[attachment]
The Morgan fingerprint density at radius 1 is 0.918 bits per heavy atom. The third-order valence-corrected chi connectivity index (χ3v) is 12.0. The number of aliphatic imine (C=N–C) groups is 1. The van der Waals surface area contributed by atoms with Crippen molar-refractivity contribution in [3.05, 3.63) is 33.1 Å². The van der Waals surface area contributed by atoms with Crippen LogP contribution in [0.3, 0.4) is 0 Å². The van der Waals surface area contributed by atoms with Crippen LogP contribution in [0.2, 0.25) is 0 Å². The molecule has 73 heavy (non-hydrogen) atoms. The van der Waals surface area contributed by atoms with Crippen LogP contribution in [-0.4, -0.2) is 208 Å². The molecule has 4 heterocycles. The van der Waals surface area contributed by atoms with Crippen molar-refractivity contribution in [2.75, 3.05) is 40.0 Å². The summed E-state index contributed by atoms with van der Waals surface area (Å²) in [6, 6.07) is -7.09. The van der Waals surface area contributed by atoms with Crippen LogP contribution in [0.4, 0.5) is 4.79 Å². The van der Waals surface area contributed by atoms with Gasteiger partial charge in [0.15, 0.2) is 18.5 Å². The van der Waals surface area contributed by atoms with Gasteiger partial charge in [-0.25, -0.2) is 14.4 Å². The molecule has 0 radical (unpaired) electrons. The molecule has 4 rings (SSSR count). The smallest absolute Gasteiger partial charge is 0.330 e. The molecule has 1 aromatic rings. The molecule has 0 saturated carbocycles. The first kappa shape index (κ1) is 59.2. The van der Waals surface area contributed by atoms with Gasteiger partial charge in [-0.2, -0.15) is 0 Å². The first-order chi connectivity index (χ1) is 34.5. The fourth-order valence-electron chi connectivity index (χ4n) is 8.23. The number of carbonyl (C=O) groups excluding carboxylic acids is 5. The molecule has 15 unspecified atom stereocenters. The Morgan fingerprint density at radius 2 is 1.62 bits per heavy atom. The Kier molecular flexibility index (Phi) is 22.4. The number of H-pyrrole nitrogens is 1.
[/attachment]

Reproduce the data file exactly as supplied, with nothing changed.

The Morgan fingerprint density at radius 1 is 0.918 bits per heavy atom. The third-order valence-corrected chi connectivity index (χ3v) is 12.0. The number of aliphatic imine (C=N–C) groups is 1. The van der Waals surface area contributed by atoms with Crippen molar-refractivity contribution in [3.05, 3.63) is 33.1 Å². The van der Waals surface area contributed by atoms with Crippen LogP contribution in [0.3, 0.4) is 0 Å². The van der Waals surface area contributed by atoms with Crippen LogP contribution in [0.2, 0.25) is 0 Å². The molecule has 73 heavy (non-hydrogen) atoms. The van der Waals surface area contributed by atoms with Crippen LogP contribution in [-0.4, -0.2) is 208 Å². The molecule has 4 heterocycles. The van der Waals surface area contributed by atoms with Crippen molar-refractivity contribution in [2.75, 3.05) is 40.0 Å². The summed E-state index contributed by atoms with van der Waals surface area (Å²) in [6, 6.07) is -7.09. The van der Waals surface area contributed by atoms with Crippen LogP contribution in [0.4, 0.5) is 4.79 Å². The van der Waals surface area contributed by atoms with Gasteiger partial charge in [0.15, 0.2) is 18.5 Å². The van der Waals surface area contributed by atoms with Gasteiger partial charge in [-0.25, -0.2) is 14.4 Å². The molecule has 0 radical (unpaired) electrons. The molecule has 4 rings (SSSR count). The smallest absolute Gasteiger partial charge is 0.330 e. The molecule has 1 aromatic rings. The molecule has 0 saturated carbocycles. The first kappa shape index (κ1) is 59.2. The van der Waals surface area contributed by atoms with Gasteiger partial charge in [-0.2, -0.15) is 0 Å². The first-order chi connectivity index (χ1) is 34.5. The fourth-order valence-electron chi connectivity index (χ4n) is 8.23. The number of carbonyl (C=O) groups excluding carboxylic acids is 5. The molecule has 15 unspecified atom stereocenters. The Morgan fingerprint density at radius 2 is 1.62 bits per heavy atom. The Kier molecular flexibility index (Phi) is 22.4. The number of H-pyrrole nitrogens is 1.